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How The Phaseout of R-22 Could Impact You

If you have an HVAC system, and most modern homes do, your heating and cooling might be running on a refrigerant known as R-22 freon. Why does this matter to you? Because in just a few months, the use of R-22 will continue phasing out in a big way! Here’s what you need to know about the end of this ozone-depleting substance that might be lurking in your home’s HVAC system! 

It all began in January 2010, when the Environmental Protection Agency (EPA) implemented a ban on the production and import of R-22, with the exception of servicing the needs of existing equipment. Why did they do this? Simply because R-22 is one of the most common emission gasses which destroy the ozone layer, the shield that protects the earth from the sun’s ultraviolet radiation. Since R-22 is one of these harmful chemicals, the United States has committed to collaborating internationally to regulate and phase out ozone-depleting substances, including R-22. 

What IS Refrigerant, Or Freon?

Freon is a common term for refrigerant, but it’s actually a brand. Freon has become synonymous for refrigerant, just as the brand BAND-AID® is synonymous with adhesive bandages. The refrigerant in your air conditioning unit or heat pump is the fluid that flows inside the coils of your equipment. Working along with the system’s compressor and other components, various pressures are applied to the refrigerant, causing it to transform from liquid to gas. This process makes the substance either hot or cold. With the pressure change comes the ability to absorb or give off heat into the air that passes over the coils, adjusting the temperature of the air before the system pushes it into the home. Essentially, refrigerant helps to control your home’s temperature.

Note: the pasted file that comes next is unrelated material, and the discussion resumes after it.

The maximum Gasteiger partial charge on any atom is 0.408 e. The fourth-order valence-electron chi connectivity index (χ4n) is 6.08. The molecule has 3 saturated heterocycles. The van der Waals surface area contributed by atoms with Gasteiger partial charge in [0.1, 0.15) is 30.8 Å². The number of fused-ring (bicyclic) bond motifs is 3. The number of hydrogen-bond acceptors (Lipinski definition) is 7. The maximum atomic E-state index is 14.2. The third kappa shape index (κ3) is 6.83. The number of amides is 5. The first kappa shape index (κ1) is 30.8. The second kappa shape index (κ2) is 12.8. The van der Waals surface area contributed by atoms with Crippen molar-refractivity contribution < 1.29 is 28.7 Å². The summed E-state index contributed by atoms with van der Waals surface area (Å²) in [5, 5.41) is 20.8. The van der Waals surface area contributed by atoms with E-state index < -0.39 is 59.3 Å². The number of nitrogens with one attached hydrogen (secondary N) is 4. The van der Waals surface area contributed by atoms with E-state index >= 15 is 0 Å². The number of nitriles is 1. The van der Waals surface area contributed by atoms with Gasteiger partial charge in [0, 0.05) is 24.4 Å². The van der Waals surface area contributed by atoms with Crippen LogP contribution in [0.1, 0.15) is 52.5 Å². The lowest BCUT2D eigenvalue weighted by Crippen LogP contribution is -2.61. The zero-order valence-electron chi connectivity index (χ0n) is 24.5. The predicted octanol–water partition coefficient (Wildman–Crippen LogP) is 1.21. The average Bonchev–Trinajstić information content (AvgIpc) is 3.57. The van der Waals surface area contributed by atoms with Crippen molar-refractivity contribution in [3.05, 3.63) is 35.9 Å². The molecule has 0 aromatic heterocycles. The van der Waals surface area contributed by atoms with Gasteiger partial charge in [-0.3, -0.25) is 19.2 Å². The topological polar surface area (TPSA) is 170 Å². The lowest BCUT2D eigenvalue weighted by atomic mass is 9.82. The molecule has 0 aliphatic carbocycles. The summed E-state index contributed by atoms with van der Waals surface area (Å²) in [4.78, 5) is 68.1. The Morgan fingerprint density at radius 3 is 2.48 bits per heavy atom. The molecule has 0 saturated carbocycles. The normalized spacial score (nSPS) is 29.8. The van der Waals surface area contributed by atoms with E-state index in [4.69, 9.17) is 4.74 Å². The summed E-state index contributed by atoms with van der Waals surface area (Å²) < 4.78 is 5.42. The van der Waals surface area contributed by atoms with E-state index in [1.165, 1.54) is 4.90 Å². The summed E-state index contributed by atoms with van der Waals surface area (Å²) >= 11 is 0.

Is My System Running On R-22?

This is the question that many homeowners will need to ask themselves as we look toward the new year. Since R-22 was officially banned in 2010, if you’ve purchased a new system since then, you’re likely protected due to the fact that reputable manufacturers of air conditioners and heat pumps redesigned their systems to accommodate R410A, a chlorine-free refrigerant that’s far better for the environment. Unfortunately, if your heating and cooling system was built or installed before that date, it’s highly likely that it’s running on R-22 refrigerant. Often times equipment will be labeled to identify the type of refrigerant in use, but if it’s not easily visible, a licensed HVAC technician can confirm this for you.

The Future Of Freon

Many of you might be frustrated at the thought of replacing your perfectly functional heating and cooling system due to this ban. Fortunately, the ban that’s currently in place does not require that you replace your system. However, as of January 1, 2020, all remaining production and import of R-22 will be completely stopped, and those who still have a system using this freon will be forced to rely on recycled refrigerant that distributors have stockpiled…and it won’t last long. 

So what can you do if you’re one of the many homeowners with a system using outdated freon? You’ll need to consider your options! One of those considerations will likely be cost due to the availability of R-22. While you can still get your equipment serviced, the cost of freon will dramatically increase. Maintaining your system is imperative to keeping it running as long as possible. Make sure that you have a trustworthy HVAC company performing maintenance and service, one that will repair refrigerant leaks instead of simply “topping off” systems that are leaky. Although it’s illegal to intentionally release any refrigerant when servicing a system, if you don’t hire a professional to do the job well using refrigerant recovery equipment, you may find yourself paying more for your system’s service than you’re prepared for. 

Should You Replace Your HVAC System? 

Since the EPA has prohibited the manufacture of new systems using R-22, any new system you purchase will be up to code. There are several benefits to replacing your current system. Firstly, you’ll be protecting the ozone layer, effectively assisting the U.S. in its goal to protect the environment. On a more economic note, you’ll be saving money on repairs, and most newer systems are higher efficiency, meaning you’ll save on your monthly bill as well. 

Whether you decide to continue with maintenance and repair when necessary or completely replace your system, being in the know can help to save you from unexpected breakdowns and costly service while making you just a little more aware of ways that we can all pitch in to make the world a better place! 

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